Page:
"These sanctions continue to target important sources of revenue to the Lukashenko regime and place severe restrictions on those responsible for some of the worst anti-democratic acts in Belarus," British foreign minister Liz Truss said in a statement.
Lukashenko commented on the pressure overnight, noting that its economy is facing “unprecedented…external pressure.”
"Our economy is under external pressure on an unprecedented scale and depth," Belarus' state news agency Belta quoted Lukashenko. "Aggressive rhetoric persists."
Potash prices in the U.S. moderated over the past two weeks, but this news suggests that more upward price pressure may be on the way for potassium supplements in the near future. Shares in publicly traded North American fertilizer companies Nutrien and Mosaic soared on the news yesterday, as both stand to profit from reduced competition from Belarusian trade restrictions.
Yesterday, USDA’s Illinois Department of Agricultural Market News Service issued its bi-weekly production cost report for the state, which is the largest producer of soybeans and second largest producer of corn in the U.S.
Nitrogen prices continue to rise but phosphate and potassium prices moderated in yesterday’s report, offering some signs of minor price relief for farmers in the Prairie State. High natural gas prices and tight global supply outlooks contributed to the rise in anhydrous, urea, and UAN prices in Illinois over the past two weeks.
Ongoing production concerns in China amid new COVID-19 restrictions at the Russian border and dwindling natural gas supplies in Europe continue to threaten global nitrogen availability next spring, especially after India – the world’s third largest wheat producer – nearly doubled its government-issued fertilizer subsidies to farmers earlier this week.
This is the context in which Illinois farmers saw nitrogen prices rise over the past two weeks. Seasonal demand is also at its peak, which adds another layer of price appreciation. Anhydrous ammonia prices in Illinois gained 7% to land at $1,434.38/ton over the past two weeks. Urea added 6%, rising to $915/ton in the same period.
Anhydrous prices are now three times higher than year-ago rates in Illinois – the largest price increase of any input in the state. In the last two months alone, anhydrous prices have risen by two thirds.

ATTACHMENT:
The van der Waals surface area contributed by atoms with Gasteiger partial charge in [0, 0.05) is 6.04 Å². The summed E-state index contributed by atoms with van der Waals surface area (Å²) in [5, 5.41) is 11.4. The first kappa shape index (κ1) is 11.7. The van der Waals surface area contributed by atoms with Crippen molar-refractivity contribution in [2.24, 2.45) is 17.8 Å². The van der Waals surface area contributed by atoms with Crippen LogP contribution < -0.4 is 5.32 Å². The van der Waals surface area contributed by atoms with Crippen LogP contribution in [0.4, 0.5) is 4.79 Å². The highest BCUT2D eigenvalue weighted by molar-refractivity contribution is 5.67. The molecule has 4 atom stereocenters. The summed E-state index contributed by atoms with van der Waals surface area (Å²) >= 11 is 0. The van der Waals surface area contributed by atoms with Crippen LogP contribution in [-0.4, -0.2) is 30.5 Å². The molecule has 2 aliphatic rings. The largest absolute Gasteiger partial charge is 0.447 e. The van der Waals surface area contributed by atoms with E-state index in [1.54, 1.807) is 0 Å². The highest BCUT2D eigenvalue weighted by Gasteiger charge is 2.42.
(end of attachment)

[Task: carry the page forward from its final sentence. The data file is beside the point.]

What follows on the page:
Last week’s discovery of the omicron variant adds another layer of uncertainty for global fertilizer production leading up to Spring 2022. While much about the variant’s impact remains unknown at present, tight global fertilizer supplies leave the industry more susceptible to any production shocks that may await from potential lockdown measures.
Farmers may have grumbled at high input costs this fall. But the headlines from the newswires over the past week suggests that it was likely a sage business move to concentrate fertilizer applications this fall instead of next spring. A lot of unknowns remain for Spring 2022 production and the uncertainty is likely to continue driving production expenses higher as 2021 comes to a close.
This week’s warmer temperatures will cool off in the Upper Midwest today, according to NOAA’s short-range forecasts. The lower thermometer readings will bring a chance of snow to the Great Lakes region by this evening though accumulation will be light.
S&P 500 shares inched 2.25 points (+0.05%) higher overnight to $4,578 as equity indices wavered ahead of this morning’s jobs report. Market watchers expect this morning’s jobs report could spill over into the commodity sector, so growers will want to keep an eye out for those headlines this morning.
Omicron fears eased slightly but worries continue to grow about the Federal Reserve pulling back monetary support more quickly than previously outlined. Energy stocks bounced up on the overarching sentiments while the dollar strengthened on the growing economic uncertainty.
Also worth a read on our website, FarmFutures.com
- The 2022 Acreage Battle has already begun. Naomi Blohm offers insights on how it will shake out.